…There are about 40 altogether, including the New Zealanders. We leave when they are all here. There are a good few warships going with us for protection…

The troop transport ship SS Suffolk, on which Jack sailed to the front. Image courtesy Australian War Memorial.

Jack expected to go to England for further training before entering the war zone in Europe but, as he explained in a letter, he ended up in Egypt “owing to Turkey siding with Germany and declaring war”. Two hundred thousand troops were stationed in Egypt along the Suez Canal. Jack addressed his letters from “Mena Camp, The Pyramids Egypt”. He was in awe of the size of the pyramids, the desert and the area in general but again he was plagued with the problem of cleanliness. His unit was camped on the edge of the Great Sahara Desert on raw brown sand. It was, according to Jack, “clean sand”. The days were hot and the nights cold. They marched, drilled and paraded. Jack grew bored.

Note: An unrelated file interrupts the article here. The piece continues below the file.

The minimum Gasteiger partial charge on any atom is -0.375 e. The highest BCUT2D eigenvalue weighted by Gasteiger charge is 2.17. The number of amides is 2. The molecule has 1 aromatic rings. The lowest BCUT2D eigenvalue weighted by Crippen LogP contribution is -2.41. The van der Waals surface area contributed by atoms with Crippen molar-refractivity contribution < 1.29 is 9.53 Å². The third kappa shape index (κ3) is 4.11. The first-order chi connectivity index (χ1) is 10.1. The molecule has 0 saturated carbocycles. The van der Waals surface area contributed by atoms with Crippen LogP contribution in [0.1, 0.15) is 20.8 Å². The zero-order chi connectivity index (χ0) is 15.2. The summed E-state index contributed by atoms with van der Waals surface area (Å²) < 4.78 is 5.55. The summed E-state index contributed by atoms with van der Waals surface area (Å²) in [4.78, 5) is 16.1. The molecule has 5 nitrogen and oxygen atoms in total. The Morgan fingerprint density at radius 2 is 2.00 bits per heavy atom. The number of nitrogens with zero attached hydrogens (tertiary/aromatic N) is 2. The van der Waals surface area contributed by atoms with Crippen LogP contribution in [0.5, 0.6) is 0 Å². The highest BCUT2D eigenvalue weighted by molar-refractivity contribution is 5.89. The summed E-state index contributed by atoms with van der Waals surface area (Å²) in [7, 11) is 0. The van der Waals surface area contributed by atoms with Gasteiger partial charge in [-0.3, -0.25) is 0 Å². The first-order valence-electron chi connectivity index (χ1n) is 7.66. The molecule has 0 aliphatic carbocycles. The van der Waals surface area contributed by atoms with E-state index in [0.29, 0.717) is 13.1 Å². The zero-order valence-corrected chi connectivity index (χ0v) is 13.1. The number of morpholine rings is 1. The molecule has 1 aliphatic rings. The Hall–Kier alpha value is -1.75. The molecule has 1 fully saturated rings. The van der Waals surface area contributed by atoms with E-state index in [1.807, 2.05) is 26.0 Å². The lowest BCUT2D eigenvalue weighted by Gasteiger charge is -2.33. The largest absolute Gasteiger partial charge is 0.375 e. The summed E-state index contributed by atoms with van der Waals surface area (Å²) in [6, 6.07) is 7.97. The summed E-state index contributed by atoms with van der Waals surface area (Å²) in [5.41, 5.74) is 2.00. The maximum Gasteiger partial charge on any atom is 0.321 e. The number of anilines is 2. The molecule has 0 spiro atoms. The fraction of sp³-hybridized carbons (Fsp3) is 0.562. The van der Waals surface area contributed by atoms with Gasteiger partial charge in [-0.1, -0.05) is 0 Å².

…In fact, we would welcome a diversion of that [combat] kind, it would kill the monotony of camp life and provide a bit of excitement…

Christmas came and went and despite rumours to the contrary Australian Forces remained in Egypt. Jack was admitted to the Military Hospital suffering from measles and pneumonia and then a second attack of measles. It took him nearly two months to recover, by then it was March. His letters were filled with descriptions of Egypt and the pyramids.

Mena camp Egypt, 1915. Image courtesy Australian War Memorial.

On 5 April 1915, Jack, along with other members of the 1st Infantry Brigade AIF embarked on Derfflinger as part of the Mediterranean Expeditionary Force Gallipoli Campaign. They formed part of the second and third waves of the attack on the Gallipoli Peninsula. On 14 June Jack writes:

…I am quite well and trust that this finds you all the same at Adare. Tom Hammond got wounded the other day in 3 places in the thigh with shrapnel. I get a Turk occasionally. It is wonderful how bloodthirsty one becomes after a bit of fighting. Men are shot just the same as if they were rabbits or dingoes…